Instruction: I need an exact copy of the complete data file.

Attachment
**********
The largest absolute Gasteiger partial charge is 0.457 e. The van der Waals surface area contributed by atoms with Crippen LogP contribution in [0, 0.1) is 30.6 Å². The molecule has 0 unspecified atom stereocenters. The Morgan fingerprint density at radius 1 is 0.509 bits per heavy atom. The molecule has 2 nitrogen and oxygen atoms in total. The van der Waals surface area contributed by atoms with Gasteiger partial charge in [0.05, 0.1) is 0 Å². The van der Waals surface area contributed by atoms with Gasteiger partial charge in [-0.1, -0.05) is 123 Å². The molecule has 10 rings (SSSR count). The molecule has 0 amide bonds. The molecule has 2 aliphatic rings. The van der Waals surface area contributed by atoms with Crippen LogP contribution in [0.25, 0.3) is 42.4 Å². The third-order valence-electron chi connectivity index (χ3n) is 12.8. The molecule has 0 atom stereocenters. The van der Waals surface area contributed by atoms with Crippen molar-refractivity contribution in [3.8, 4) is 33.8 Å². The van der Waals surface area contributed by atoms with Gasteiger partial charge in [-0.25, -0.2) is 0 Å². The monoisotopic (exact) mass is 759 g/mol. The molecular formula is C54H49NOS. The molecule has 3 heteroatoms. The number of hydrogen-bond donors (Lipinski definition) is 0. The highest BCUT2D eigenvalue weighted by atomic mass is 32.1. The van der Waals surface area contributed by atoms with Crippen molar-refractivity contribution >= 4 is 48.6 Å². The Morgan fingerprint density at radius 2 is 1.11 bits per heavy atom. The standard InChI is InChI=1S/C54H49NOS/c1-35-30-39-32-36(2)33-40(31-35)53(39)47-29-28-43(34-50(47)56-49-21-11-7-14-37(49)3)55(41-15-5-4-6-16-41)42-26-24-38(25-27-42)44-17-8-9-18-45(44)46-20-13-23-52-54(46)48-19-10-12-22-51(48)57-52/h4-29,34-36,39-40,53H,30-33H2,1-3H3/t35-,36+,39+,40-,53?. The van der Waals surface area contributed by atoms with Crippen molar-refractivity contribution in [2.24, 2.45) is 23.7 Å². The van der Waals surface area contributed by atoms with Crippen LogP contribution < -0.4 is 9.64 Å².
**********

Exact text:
The largest absolute Gasteiger partial charge is 0.457 e. The van der Waals surface area contributed by atoms with Crippen LogP contribution in [0, 0.1) is 30.6 Å². The molecule has 0 unspecified atom stereocenters. The Morgan fingerprint density at radius 1 is 0.509 bits per heavy atom. The molecule has 2 nitrogen and oxygen atoms in total. The van der Waals surface area contributed by atoms with Gasteiger partial charge in [0.05, 0.1) is 0 Å². The van der Waals surface area contributed by atoms with Gasteiger partial charge in [-0.1, -0.05) is 123 Å². The molecule has 10 rings (SSSR count). The molecule has 0 amide bonds. The molecule has 2 aliphatic rings. The van der Waals surface area contributed by atoms with Crippen LogP contribution in [0.25, 0.3) is 42.4 Å². The third-order valence-electron chi connectivity index (χ3n) is 12.8. The molecule has 0 atom stereocenters. The van der Waals surface area contributed by atoms with Crippen molar-refractivity contribution in [3.8, 4) is 33.8 Å². The van der Waals surface area contributed by atoms with Gasteiger partial charge in [-0.25, -0.2) is 0 Å². The monoisotopic (exact) mass is 759 g/mol. The molecular formula is C54H49NOS. The molecule has 3 heteroatoms. The number of hydrogen-bond donors (Lipinski definition) is 0. The highest BCUT2D eigenvalue weighted by atomic mass is 32.1. The van der Waals surface area contributed by atoms with Crippen molar-refractivity contribution >= 4 is 48.6 Å². The Morgan fingerprint density at radius 2 is 1.11 bits per heavy atom. The standard InChI is InChI=1S/C54H49NOS/c1-35-30-39-32-36(2)33-40(31-35)53(39)47-29-28-43(34-50(47)56-49-21-11-7-14-37(49)3)55(41-15-5-4-6-16-41)42-26-24-38(25-27-42)44-17-8-9-18-45(44)46-20-13-23-52-54(46)48-19-10-12-22-51(48)57-52/h4-29,34-36,39-40,53H,30-33H2,1-3H3/t35-,36+,39+,40-,53?. The van der Waals surface area contributed by atoms with Crippen molar-refractivity contribution in [2.24, 2.45) is 23.7 Å². The van der Waals surface area contributed by atoms with Crippen LogP contribution < -0.4 is 9.64 Å².